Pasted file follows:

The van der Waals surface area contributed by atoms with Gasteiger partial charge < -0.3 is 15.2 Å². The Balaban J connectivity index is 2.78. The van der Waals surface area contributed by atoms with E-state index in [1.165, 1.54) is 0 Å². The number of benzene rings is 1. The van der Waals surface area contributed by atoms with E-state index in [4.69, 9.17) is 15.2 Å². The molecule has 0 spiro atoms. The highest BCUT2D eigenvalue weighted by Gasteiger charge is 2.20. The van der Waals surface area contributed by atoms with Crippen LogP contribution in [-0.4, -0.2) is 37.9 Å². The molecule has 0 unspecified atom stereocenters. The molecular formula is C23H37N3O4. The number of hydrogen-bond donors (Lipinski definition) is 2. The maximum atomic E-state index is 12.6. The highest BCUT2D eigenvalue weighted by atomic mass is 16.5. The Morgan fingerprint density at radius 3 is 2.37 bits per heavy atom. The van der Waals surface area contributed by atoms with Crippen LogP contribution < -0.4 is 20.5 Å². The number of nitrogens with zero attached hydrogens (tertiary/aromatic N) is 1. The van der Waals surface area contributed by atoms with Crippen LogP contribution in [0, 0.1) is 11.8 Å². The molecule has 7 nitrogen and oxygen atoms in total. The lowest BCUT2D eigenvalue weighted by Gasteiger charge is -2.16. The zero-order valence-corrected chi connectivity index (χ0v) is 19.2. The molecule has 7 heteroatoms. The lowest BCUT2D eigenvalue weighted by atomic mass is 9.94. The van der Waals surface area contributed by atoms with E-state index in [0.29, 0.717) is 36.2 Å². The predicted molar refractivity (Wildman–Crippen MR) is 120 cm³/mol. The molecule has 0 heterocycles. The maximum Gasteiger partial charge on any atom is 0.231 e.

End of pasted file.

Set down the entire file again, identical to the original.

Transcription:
The van der Waals surface area contributed by atoms with Gasteiger partial charge < -0.3 is 15.2 Å². The Balaban J connectivity index is 2.78. The van der Waals surface area contributed by atoms with E-state index in [1.165, 1.54) is 0 Å². The number of benzene rings is 1. The van der Waals surface area contributed by atoms with E-state index in [4.69, 9.17) is 15.2 Å². The molecule has 0 spiro atoms. The highest BCUT2D eigenvalue weighted by Gasteiger charge is 2.20. The van der Waals surface area contributed by atoms with Crippen LogP contribution in [-0.4, -0.2) is 37.9 Å². The molecule has 0 unspecified atom stereocenters. The molecular formula is C23H37N3O4. The number of hydrogen-bond donors (Lipinski definition) is 2. The maximum atomic E-state index is 12.6. The highest BCUT2D eigenvalue weighted by atomic mass is 16.5. The Morgan fingerprint density at radius 3 is 2.37 bits per heavy atom. The van der Waals surface area contributed by atoms with Crippen LogP contribution < -0.4 is 20.5 Å². The number of nitrogens with zero attached hydrogens (tertiary/aromatic N) is 1. The van der Waals surface area contributed by atoms with Crippen LogP contribution in [0, 0.1) is 11.8 Å². The molecule has 7 nitrogen and oxygen atoms in total. The lowest BCUT2D eigenvalue weighted by Gasteiger charge is -2.16. The zero-order valence-corrected chi connectivity index (χ0v) is 19.2. The molecule has 7 heteroatoms. The lowest BCUT2D eigenvalue weighted by atomic mass is 9.94. The van der Waals surface area contributed by atoms with E-state index in [0.29, 0.717) is 36.2 Å². The predicted molar refractivity (Wildman–Crippen MR) is 120 cm³/mol. The molecule has 0 heterocycles. The maximum Gasteiger partial charge on any atom is 0.231 e.